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critics consensus

A milquetoast and muddled thriller that drowns in its frenzied homages, The Woman in the Window will have audiences closing their curtains. Read critic reviews

audience says

Amy Adams is great, but she's wasted along with the rest of a star-studded cast on a mystery that takes a long time to get going and often doesn't make much sense. Read audience reviews

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Movie Info

Anna Fox (Amy Adams) is an agoraphobic child psychologist who finds herself keeping tabs on the picture perfect family across the street through the windows of her New York City brownstone. Her life is turned upside down when she inadvertently witnesses a brutal crime. Based on the gripping, best-selling novel and adapted by Tracy Letts, shocking secrets are revealed and nothing and no one are what they seem in this suspenseful psychological thriller starring Amy Adams, Gary Oldman, Anthony Mackie, Fred Hechinger, Wyatt Russell, Brian Tyree Henry, Jennifer Jason Leigh, and Julianne Moore.

Cast & Crew

Amy Adams
Anna Fox
Gary Oldman
Alistair Russell
Fred Hechinger
Ethan Russell
Brian Tyree Henry
Detective Little
Julianne Moore
Jane Russell 1 (Katie)
Jeanine Serralles
Detective Norelli
Mariah Bozeman
Olivia
Anna Cameron
Alex
Voice
Tracy Letts
Screenwriter
A.J. Finn
Screenwriter
Eli Bush
Producer
Bruno Delbonnel
Cinematographer
Trent Reznor
Original Music
Atticus Ross
Original Music
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News & Interviews for The Woman in the Window

Critic Reviews for The Woman in the Window

All Critics (189) | Top Critics (49) | Fresh (48) | Rotten (141)

Audience Reviews for The Woman in the Window

  • Jun 02, 2021
    Director Joe Wright's style and the excellent performances by the cast cannot salvage a muddled story.
    Aldo G Super Reviewer
  • May 22, 2021
    The story behind The Woman in the Window is far more fascinating than the finished movie, based upon the 2018 best-selling debut novel by Dan Mallory under the pseudonym A.J. Finn, a hasty rehash of popular thrillers, notably Rear Window, mixed with recent unreliable narrator mystery/thrillers like The Girl on the Train. It's actually somewhat shameless how derivative it comes across, so much so that you might be able to guess one of the movie's Big Twists in the literal opening minutes. Amy Adams plays an agoraphobic psychiatrist who believes the new neighbor (Julianne Moore) across the street has been killed by her husband (Gary Oldman), and no one believes her because of her drinking and medication and general misogyny and obvious twists. I cannot tell if screenwriter Tracy Letts (Killer Joe) and director Joe Wright (Darkest Hour) were going for camp or sincerity, as the movie veers chaotically until its final groan-worthy revelation, which is apparently taken right from the source material. There aren't any significant moments of tension. I was more confused why and how everyone was constantly coming into this lady's opulent New York brownstone. I was also wondering why the filmmakers made Oldman look like Jon Voight. The troubled movie was delayed twice, went through several re-shoots by Tony Gilroy (hey, it worked for Rogue One, right, Disney?) and ultimately cast off to Netflix. The most interesting aspect of this movie, by far, is the author being discovered as a fraud and fabulist of the first order, lying about everything and anything to elicit pity and use it for personal and professional manipulation, and I'm talking lies about his mother dying of cancer, his brother committing suicide, himself suffering from a recurring brain tumor, and even pretending to be his brother to write emails to colleagues while still maintaining the same distinct writing voice. Mallory's years of pathological lies (he blames it all on being bipolar now) have actually inspired a TV series where Jake Gyllenhaal is set to play him. You should spend the time you would have used watching The Woman in the Window on Netflix and instead read the extensive New Yorker article that painstakingly paints the damning portrait of Mallory as a narcissistic con artist who would weaponize people's sympathy. Nate's Grade: C-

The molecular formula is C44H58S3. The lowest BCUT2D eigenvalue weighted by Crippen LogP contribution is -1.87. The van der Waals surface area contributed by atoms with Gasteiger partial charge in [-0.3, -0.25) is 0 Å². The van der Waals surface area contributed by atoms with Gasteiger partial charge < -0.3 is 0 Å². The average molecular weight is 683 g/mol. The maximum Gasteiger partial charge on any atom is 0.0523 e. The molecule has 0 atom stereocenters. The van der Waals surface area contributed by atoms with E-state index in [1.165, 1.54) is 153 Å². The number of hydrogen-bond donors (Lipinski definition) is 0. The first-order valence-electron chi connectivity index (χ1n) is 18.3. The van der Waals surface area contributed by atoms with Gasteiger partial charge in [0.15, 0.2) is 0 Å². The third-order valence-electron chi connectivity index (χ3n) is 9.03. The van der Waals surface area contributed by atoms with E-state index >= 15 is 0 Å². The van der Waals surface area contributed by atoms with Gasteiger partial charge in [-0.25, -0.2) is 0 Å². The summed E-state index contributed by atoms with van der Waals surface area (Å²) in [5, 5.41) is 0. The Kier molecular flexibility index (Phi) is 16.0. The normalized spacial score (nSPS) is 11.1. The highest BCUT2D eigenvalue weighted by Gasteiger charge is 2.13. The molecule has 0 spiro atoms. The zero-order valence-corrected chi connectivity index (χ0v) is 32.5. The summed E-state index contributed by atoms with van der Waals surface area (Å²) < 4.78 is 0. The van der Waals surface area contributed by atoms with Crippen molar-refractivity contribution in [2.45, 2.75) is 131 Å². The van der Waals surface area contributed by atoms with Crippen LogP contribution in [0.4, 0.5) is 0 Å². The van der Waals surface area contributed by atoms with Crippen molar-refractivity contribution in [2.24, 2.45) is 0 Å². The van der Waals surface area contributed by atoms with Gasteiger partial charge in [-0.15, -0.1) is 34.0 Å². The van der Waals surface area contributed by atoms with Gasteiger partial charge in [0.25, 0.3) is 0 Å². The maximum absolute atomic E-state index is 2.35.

Nate Z Super Reviewer

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